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CSS Tutorial:
Linking to an External Style Sheet

This is an introductory, entry-level tutorial about how to link an external .css file (Cascading Style Sheets) into an HTML document.

The easiest external style sheet to link to is the one you will make yourself and place into the same folder as your Web page files. To do this you simply make a list of CSS rules without using any HTML coding and save this file as .css and save as "all files", not "text files". The extension .css means it is a CSS file, a style sheet. Move this file that you created with a simple text editor such as NotePad into the same folder as your Web page files. If you named this file something like "mystyles.css' you can code a line of reference in the HEAD section of the HTML document as follows:
That's all there is to it. You're done. Each page that has the link coded will be using the style sheet rules from "mystyles.css" in the same folder. The internal (in-document) style sheet that you made in the previous lesson will over-ride the external style sheet. The persistent style in this case will be the in-document style sheet. It over-rides any external style sheets.


 

mystyle.css  (this filename is not part of the file, only used when saving)

BODY {font-size:1em; font-family:Arial, Helvetica, sans-serif;}
H1,H2{color:#000008;}
H5{font-size:0.8em;}
P {font-size:1em; margin-left:110px; margin-right:110px; font-weight:400; line-height: 1.2;}

The only things that are in this file are selectors and declarations. Do not include the filename as I have shown in the example. Only CSS rules belong in a .css file. No HTML, just CSS rules. Any simple text editor will work just fine to create your external .css file. Do not use style rules that will not be in your documents. I used NotePad on my PC to create my own external .css file. You may link to more than one external file. You may designate alternate style sheets by using the following link in the HEAD section of your document:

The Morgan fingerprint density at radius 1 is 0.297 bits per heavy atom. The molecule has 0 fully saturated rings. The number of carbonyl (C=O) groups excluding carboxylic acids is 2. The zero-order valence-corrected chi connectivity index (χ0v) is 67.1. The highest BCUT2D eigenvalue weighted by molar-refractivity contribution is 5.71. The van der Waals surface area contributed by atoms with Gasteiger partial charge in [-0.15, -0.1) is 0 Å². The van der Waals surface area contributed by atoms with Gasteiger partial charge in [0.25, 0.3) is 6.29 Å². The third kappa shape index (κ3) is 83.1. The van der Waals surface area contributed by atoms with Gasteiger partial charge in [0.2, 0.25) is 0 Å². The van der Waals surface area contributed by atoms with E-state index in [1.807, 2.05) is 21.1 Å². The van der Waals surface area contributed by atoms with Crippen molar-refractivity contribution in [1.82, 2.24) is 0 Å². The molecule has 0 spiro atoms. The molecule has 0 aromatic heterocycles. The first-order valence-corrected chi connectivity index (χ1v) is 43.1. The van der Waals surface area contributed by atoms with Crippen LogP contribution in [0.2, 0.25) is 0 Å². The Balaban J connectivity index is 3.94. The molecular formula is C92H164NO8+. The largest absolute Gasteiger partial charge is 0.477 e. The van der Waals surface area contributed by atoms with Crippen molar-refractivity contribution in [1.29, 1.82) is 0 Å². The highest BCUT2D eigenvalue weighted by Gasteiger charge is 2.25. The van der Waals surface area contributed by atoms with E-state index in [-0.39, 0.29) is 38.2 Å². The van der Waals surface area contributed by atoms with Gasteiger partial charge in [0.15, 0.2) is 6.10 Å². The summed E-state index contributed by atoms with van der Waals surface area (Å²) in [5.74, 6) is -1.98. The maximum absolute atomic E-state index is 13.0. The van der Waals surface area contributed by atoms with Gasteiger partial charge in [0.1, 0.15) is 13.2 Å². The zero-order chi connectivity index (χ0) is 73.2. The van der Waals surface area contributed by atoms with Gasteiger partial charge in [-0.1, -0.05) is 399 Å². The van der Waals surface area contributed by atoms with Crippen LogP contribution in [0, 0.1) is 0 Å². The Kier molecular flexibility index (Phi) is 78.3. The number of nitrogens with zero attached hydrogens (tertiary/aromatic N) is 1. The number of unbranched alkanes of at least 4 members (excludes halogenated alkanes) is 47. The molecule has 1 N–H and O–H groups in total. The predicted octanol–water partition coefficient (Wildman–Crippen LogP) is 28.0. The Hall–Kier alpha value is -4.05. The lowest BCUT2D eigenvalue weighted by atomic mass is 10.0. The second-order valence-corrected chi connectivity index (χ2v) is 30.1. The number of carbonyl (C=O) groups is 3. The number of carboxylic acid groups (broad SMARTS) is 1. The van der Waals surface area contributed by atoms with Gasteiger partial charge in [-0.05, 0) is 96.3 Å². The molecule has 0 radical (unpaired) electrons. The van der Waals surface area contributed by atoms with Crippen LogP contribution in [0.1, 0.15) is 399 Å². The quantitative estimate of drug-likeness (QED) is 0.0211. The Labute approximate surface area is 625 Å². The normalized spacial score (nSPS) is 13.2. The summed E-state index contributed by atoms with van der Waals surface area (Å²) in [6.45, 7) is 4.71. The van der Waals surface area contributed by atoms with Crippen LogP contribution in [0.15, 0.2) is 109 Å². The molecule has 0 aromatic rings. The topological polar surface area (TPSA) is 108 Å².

<LINK REL="ALTERNATE STYLESHEET" TYPE="text/css" HREF="[use full url of stylesheet location]"> An HREF example for a style sheet in a different folder would simply be the full url of that location: "http:www.hitmill.com/style1.css".

You could also link to an external style sheet at W3.org but remember that anytime you link to an external file that there will be a longer download time for the first page. The upside is that after the first page has cached, the other pages will load quickly because the external style sheet is already within the cache memory.

Here's an example of an ALTERNATE STYLESHEET link to one of the style sheets at W3.org:
<LINK REL="ALTERNATE STYLESHEET" TYPE="text/css"
HREF="http://www.w3.org/StyleSheets/Core/Swiss"> In the future, the user will be able to select from a list of your alternate stylesheets so you may want to start your own collection of style sheet rules, and of completed style sheets. This will be a nice addition to the technology of browsers and CSS specifications as Web technology improves. Remember now when coding HTML that if you are using style sheets, only code the actual HTML structure and do not use style attributes such as <FONT>.

Errors: When first learning to use CSS rules, the new student will make punctuation errors. Look carefully at punctuation in the CSS rules and try to check your punctuation carefully before saving your file. I have found from my own errors, that if I so much as leave off one semicolor in the CSS rules, and save the file and refresh the browser, that an entire Web page has suddenly disappeared without a trace. When this happens, the first suspect is a missing or incorrect punctuation mark. It may even be a quote mark if you use inline CSS rules. (Once the punctuation is corrected, the Web page will suddenly appear again, upon clicking Refresh, or Reload.) Look for faulty punctuation when you incur strange behavior, before you check for other errors.

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Updated 11 April 2006
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